Description of Historic Place
The Ursuline Monastery National Historic Site of Canada is an impressive complex of 17th-, 18th-, and 19th-century stone buildings located at 18 Donnacona Street on the brow of the hill in Québec City’s historic Upper Town. Its chapel altar is a masterpiece of French Canadian wood sculpture created in 1730.
The Ursuline Monastery was designated a national historic site of Canada in 1972 because:
- it is one of the few large conventual complexes in Canada which date from the first century of settlement;
- the fine timber work, wooden staircase, roof frame and metalwork of the old monastery comprise the largest and most imposing vestige of 17th-century Canadian architecture;
- its chapel altar, made in 1730 by Noël and Pierre-Noël Levasseur is a masterpiece in French Canadian wood sculpture; and,
- the large stone wings added to the convent in 1850 complete one of the most important and most attractive groups of buildings built in Canada before 1880.
The heritage value of the Ursuline Monastery National Historic Site of Canada resides in the architecture of the complex, particularly those 17th-century vestiges which reflect its historic roots, its architectural excellence as a pre-1880 building group, and the superb craftsmanship of its chapel altar. An Ursuline Monastery was initially constructed on this site in 1641-42 just two years after its Canadian founder, Marie de l’Incarnation, and her companions arrived in Canada. The original convent was destroyed by fire in 1650 as was its successor. This second convent, destroyed in 1686, nevertheless established the footprint of the present complex which now consists of 15 buildings constructed in six successive stages between 1687 and 1850. Vestiges of each of these stages survive. This complex contains high quality work by several noted Quebec craftsmen including Charles Baillargé, Noel and Pierre-Noel Levasseur.
Sources: Historic Sites and Monuments Board of Canada, Minutes, October 1972, November 1988
Key elements that contribute to the heritage value of this site include:
- the site of the convent on the brow of the hill that describes Upper Town;
- its sympathetic setting among buildings of similar age, forms and materials;
- the grouping of five-storey, rectangular buildings around a central courtyard;
- the complex’s irregular profile created by abutting steeply pitched roofs, most of them with inset dormers, a projecting cupola, tower caps, and church spire;
- the common use of masonry construction materials;
- the repetition of rectangular five-storey massing with elevations of regularly spaced fenestration and minimal detailing;
- the common use of materials, notably greystone walls, metal roofing, iron grill-work;
- the Neo-Classical features of the Church with its spire, cupola, and arched window openings;
- the high quality of craftsmanship evident in all parts of the complex, particularly the work of Noël and Pierre-Noël Levasseur in the chapel and the tendril-like grillwork by Charles Baillargé in the St. Joseph Wing;
- surviving evidence related to the construction of specific portions of the convent in different time periods such as the pre-1720 Ste. Famille, kitchen and St. Augustine Wings, the church and the private chapel and community room in the Ste. Famille Wing of the 1720-1785 period, and the Externat, Ste. Angèle Wing, Notre-Dame-de Grace Wing, Marie de l’Incarnation and St. Joseph Wings of the 1830-1875 period;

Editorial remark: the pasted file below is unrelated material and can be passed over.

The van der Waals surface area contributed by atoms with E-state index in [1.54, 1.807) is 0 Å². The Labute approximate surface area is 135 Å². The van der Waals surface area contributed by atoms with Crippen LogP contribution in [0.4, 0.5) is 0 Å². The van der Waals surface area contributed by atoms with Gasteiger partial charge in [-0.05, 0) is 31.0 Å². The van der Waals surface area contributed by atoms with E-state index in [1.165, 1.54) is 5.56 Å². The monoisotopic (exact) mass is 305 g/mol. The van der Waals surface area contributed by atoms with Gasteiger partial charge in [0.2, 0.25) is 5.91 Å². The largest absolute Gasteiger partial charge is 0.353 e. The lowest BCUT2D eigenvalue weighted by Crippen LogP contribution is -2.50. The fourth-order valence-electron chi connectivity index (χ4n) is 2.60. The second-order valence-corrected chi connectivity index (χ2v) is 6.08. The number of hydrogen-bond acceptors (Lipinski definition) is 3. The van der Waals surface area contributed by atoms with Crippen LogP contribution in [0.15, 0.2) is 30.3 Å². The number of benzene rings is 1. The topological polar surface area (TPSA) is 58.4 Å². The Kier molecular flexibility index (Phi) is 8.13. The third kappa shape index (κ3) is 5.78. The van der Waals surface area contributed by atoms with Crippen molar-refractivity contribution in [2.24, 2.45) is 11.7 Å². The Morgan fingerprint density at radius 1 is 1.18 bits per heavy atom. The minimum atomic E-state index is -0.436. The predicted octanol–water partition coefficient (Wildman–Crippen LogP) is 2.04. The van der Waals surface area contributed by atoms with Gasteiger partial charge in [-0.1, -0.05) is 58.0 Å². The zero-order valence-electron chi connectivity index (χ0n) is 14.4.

- the integrity of the found nature of the design, materials, and craftsmanship of 17th-century interior elements (specifically the fine timber work, wooden staircase, roof frame and metalwork of the old monastery);
- the design, materials, craftsmanship and finishes of the church and specifically the chapel altar;
- the 17th-, 18th- and 19th-century materials, hardware, finishes and textures and their craftsmanship in all interior areas of the convent;
- evidence of the historic functional layout of each of the convent wings: location, spatial definition, spatial relationship to other wings and contribution to the overall role of the complex;
- architectural evidence of the use and purpose of specific areas ( the square framed stair in the St. Augustine Wing, special panelling and mantel in the Community Room, segmentally arched windows in the early nun’s room in the Ste. Famille Wing, the flagstone floors, plaster and whitewash finishes and segmentally arched fireplace in the Kitchen Wing, special religious furnishings in the main chapel and private chapel);
- surviving evidence of the interface points between public and private space including the porte-cochere, grillwork on the exterior and segmented definition of interior spaces;
- artifactual evidence of life in the complex over time (the oven door and box stove in the Kitchen Wing, the laundry trough, wooden clothes pegs and lavabo in the St. Famille Wing, the school as well as the rich collection of furniture, silver, pewter, copper, textiles and other relics throughout the convent and in two Ursuline museums);
- archaeological evidence of earlier structures and early life in the complex (including the gardens, artifacts excavated in the courtyard and removed from the site); and,
- evidence that the convent was one of the initial occupants of the Rock of Quebec (the promontory that projects over lower town and the St. Lawrence river).